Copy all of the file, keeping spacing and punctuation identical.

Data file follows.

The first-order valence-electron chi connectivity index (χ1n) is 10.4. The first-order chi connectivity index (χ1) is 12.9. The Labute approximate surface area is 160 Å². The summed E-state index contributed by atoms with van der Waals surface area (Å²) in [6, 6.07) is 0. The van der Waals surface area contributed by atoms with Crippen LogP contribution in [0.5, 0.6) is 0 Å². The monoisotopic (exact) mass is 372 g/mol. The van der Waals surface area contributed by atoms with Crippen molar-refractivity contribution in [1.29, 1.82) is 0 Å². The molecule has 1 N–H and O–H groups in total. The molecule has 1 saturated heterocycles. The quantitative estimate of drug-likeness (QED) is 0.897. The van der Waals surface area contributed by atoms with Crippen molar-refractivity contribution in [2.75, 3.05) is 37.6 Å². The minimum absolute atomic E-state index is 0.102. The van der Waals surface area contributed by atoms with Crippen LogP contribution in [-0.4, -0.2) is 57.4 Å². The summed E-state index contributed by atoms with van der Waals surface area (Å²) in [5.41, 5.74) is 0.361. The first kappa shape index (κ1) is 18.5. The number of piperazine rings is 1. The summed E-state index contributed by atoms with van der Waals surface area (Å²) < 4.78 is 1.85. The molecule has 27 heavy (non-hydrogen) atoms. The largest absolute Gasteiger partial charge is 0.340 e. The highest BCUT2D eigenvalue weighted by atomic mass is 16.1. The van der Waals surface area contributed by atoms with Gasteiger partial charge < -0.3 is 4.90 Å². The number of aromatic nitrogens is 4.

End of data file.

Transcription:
The first-order valence-electron chi connectivity index (χ1n) is 10.4. The first-order chi connectivity index (χ1) is 12.9. The Labute approximate surface area is 160 Å². The summed E-state index contributed by atoms with van der Waals surface area (Å²) in [6, 6.07) is 0. The van der Waals surface area contributed by atoms with Crippen LogP contribution in [0.5, 0.6) is 0 Å². The monoisotopic (exact) mass is 372 g/mol. The van der Waals surface area contributed by atoms with Crippen molar-refractivity contribution in [1.29, 1.82) is 0 Å². The molecule has 1 N–H and O–H groups in total. The molecule has 1 saturated heterocycles. The quantitative estimate of drug-likeness (QED) is 0.897. The van der Waals surface area contributed by atoms with Crippen molar-refractivity contribution in [2.75, 3.05) is 37.6 Å². The minimum absolute atomic E-state index is 0.102. The van der Waals surface area contributed by atoms with Crippen LogP contribution in [-0.4, -0.2) is 57.4 Å². The summed E-state index contributed by atoms with van der Waals surface area (Å²) in [5.41, 5.74) is 0.361. The first kappa shape index (κ1) is 18.5. The number of piperazine rings is 1. The summed E-state index contributed by atoms with van der Waals surface area (Å²) < 4.78 is 1.85. The molecule has 27 heavy (non-hydrogen) atoms. The largest absolute Gasteiger partial charge is 0.340 e. The highest BCUT2D eigenvalue weighted by atomic mass is 16.1. The van der Waals surface area contributed by atoms with Gasteiger partial charge < -0.3 is 4.90 Å². The number of aromatic nitrogens is 4.